Kelly Gonzalez is a former assistant principal and district reading specialist who provides support to the nearly 40 Title I schools in the Lafayette Parish school system as a parent involvement coordinator. Title I schools are those with a high percentage of children from low-income families and are eligible for additional federal money to provide students extra resources. In addition to documenting school initiatives funded by Title I, Gonzalez provides parents and teachers resources to improve student learning.
What do you do?
A big part of Title I compliance is parent involvement. I put together a resource center where parents can come in and check out resource materials and games. I ask parents not to come in and check out a pretty book, but to bring their child’s report cards and tests, so it’s a prescriptive visit and I can suggest materials and games to help the child. I can also model for them how to help with homework. I’ll also go out to schools and give presentations. When I visit schools, I’ll bring a cart of supplies, and parents can check out the materials there. I believe in parent/family communication, so a lot of materials I have here foster interaction. I really want old-fashioned communication. When a child can explain an idea, he’s bringing it to a higher level. When you understand what your child is doing, you’ll also be able to better help him.
What kind of help can parents receive at the Parent Resource Center?
We can help them with strategies for helping their child with homework. I had a parent reading with a child and she would give him the word when he didn’t know it instead of asking him what he could do when he didn’t know a word. It turns out that he had all kinds of strategies, and she had no idea that he knew them. She now knows to help him and remind him when he gets stuck by asking, ‘What can you do?’ A classroom teacher doesn’t always have the time to sit down with a parent and show them how to work with the child. I model lessons and they leave here like Oprah: ah-ha! There are ‘ah-ha’ moments.
What other kinds of support do you provide?
I visit schools and those visits are twofold for parents and teachers. I go in for parent meetings. Sometimes the principal may have something specific he wants me to talk about and the resources that are available. I’ll bring my wares for parents to check out at the school. We also have parents who need help navigating our system. A lot of times, parents feel uncomfortable going to schools. They don’t speak our ‘school language.’ When they come in here, I want them to feel welcome and respected. That’s my job. Education is a three-legged stool: the teacher, student and the parent. The parent is just as important as the other two legs. When we teach them and show them how they can help their child, it helps the student.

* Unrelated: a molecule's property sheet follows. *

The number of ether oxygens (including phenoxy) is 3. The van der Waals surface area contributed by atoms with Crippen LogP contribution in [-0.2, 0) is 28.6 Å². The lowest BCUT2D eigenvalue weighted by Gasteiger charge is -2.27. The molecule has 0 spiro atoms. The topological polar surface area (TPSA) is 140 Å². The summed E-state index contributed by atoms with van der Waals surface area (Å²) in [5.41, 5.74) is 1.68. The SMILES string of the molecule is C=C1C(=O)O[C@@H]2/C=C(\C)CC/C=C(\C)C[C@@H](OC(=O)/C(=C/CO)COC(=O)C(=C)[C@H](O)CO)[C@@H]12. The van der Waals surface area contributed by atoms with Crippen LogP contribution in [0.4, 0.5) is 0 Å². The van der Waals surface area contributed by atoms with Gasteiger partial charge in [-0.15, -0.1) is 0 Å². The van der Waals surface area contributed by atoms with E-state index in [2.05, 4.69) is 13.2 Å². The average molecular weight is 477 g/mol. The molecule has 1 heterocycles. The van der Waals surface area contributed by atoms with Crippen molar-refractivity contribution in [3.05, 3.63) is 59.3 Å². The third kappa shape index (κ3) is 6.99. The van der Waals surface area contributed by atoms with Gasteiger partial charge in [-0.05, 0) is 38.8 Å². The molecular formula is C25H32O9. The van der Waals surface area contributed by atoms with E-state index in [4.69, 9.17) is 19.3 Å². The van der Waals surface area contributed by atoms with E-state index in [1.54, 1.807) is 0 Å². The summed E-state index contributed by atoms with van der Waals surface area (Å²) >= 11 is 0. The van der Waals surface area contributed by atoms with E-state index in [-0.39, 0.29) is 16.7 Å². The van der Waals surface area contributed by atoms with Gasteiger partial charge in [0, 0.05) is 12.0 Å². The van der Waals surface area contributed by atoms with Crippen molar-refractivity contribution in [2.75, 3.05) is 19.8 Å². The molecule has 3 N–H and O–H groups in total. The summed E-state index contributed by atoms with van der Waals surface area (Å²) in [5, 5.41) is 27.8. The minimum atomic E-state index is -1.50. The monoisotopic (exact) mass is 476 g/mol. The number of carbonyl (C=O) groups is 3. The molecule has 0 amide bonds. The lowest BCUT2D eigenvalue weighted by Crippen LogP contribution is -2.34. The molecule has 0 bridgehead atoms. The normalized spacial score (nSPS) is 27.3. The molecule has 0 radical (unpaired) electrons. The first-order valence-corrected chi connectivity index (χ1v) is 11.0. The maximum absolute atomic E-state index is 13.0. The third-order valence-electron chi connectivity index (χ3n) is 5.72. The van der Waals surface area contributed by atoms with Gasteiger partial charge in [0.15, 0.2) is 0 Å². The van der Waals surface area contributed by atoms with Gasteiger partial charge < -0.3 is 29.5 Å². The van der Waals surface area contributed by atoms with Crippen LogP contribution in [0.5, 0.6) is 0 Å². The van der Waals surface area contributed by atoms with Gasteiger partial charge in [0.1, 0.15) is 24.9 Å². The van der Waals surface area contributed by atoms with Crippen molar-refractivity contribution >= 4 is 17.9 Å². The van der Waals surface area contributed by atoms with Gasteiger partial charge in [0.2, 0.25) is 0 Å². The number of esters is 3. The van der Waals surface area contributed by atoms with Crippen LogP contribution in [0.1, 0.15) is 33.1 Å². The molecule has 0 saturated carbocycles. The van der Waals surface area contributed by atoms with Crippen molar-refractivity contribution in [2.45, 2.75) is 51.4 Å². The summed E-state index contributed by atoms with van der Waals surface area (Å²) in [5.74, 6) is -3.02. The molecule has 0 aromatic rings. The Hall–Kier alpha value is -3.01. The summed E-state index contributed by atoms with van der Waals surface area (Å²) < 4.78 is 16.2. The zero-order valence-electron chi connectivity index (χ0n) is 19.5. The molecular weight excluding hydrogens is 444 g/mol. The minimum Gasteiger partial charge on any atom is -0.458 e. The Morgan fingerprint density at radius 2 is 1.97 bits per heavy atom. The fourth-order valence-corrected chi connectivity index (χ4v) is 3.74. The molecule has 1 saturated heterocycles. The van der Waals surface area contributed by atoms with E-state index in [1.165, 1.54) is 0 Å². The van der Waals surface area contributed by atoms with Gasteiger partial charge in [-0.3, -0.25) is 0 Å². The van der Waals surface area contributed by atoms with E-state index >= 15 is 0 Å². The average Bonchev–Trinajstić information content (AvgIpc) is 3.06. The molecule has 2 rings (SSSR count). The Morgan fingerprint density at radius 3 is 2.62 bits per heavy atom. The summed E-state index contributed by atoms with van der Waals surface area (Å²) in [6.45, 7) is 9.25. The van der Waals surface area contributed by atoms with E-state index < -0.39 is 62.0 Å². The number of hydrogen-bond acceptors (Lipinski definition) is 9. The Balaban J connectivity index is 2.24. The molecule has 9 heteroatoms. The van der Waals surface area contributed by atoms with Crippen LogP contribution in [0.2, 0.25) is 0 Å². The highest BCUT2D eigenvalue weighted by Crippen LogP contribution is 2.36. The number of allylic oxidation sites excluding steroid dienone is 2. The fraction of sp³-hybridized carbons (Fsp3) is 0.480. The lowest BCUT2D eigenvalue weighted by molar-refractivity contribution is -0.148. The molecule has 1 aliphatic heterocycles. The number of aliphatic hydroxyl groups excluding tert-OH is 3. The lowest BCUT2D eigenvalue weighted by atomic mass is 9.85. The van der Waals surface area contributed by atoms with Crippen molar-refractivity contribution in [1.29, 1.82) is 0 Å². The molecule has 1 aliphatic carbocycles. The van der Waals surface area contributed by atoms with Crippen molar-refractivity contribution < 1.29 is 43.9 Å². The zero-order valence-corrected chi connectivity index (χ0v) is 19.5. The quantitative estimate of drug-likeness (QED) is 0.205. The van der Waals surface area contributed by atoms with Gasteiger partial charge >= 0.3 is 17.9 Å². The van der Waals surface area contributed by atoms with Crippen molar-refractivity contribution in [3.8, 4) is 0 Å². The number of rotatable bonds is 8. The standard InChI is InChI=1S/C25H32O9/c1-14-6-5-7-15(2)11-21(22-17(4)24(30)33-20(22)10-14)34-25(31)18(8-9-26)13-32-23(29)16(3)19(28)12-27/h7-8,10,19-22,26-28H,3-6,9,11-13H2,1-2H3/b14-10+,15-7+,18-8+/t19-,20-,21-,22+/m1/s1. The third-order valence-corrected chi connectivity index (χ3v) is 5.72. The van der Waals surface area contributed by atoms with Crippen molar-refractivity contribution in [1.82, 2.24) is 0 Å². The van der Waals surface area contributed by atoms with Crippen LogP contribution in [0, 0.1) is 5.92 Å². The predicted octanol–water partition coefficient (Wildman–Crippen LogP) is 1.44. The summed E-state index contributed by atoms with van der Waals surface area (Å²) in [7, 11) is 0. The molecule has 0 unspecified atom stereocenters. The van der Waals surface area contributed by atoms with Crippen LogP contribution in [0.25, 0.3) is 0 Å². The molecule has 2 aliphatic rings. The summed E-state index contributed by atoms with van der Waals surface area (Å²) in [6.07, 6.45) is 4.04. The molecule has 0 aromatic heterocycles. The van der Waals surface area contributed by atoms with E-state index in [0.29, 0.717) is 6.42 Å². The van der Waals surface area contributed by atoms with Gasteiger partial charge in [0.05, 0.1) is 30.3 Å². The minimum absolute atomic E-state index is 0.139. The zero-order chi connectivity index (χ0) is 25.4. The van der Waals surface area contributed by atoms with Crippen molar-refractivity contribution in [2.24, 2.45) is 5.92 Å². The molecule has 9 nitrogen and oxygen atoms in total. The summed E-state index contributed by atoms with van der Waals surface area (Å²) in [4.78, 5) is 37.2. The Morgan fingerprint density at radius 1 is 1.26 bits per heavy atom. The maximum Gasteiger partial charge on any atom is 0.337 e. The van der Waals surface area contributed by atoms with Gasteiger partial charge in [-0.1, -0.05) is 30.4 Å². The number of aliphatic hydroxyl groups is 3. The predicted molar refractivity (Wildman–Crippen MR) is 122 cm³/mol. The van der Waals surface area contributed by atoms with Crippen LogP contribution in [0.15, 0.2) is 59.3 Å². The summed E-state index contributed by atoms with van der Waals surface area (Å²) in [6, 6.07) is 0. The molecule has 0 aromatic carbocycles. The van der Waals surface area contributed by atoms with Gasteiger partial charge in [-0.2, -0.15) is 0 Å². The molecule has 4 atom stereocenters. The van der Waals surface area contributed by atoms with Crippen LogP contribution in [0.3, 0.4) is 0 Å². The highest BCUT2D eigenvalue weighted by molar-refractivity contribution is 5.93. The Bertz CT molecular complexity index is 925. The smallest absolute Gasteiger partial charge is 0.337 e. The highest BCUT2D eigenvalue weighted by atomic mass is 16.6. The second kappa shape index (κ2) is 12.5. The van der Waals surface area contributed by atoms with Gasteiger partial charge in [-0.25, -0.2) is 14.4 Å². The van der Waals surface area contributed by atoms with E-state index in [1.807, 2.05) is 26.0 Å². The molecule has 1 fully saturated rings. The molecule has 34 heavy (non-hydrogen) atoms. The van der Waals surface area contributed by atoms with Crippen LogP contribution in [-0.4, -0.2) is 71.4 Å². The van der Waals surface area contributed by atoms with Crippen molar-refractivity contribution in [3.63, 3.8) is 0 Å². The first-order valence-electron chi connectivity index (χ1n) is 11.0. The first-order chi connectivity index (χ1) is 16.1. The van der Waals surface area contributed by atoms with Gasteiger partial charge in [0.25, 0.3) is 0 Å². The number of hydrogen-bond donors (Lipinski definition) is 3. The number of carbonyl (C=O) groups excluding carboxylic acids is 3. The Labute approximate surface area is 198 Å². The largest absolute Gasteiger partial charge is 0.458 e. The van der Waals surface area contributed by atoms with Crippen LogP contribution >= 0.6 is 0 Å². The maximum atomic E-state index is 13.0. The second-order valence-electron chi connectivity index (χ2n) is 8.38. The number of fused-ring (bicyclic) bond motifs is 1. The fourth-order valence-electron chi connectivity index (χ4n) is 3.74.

What kind of work do you do with teachers?
I also work with teachers and provide sessions on how to work with parents, which is a Title I requirement. I always tell teachers that we have to expect that parents will get excited about how their child does. Always think that child can be yours. Imagine how you would want a teacher to treat your child. This is critical. We have to be a team. When we’re all on the same team, we can help the child.
Do parents need to make an appointment?
They don’t need to, but because I frequently visit schools, I suggest that they call and make sure that I’ll be here. They can call (337) 521-7174. I’m in room 104 of the Vermilion Conference Center. We’ll be moving to a bigger space soon, but I’ll still be at the Vermilion Conference Center.
Marsha Sills covers education for The Acadiana Advocate. Follow her on Twitter, @Marsha_Sills.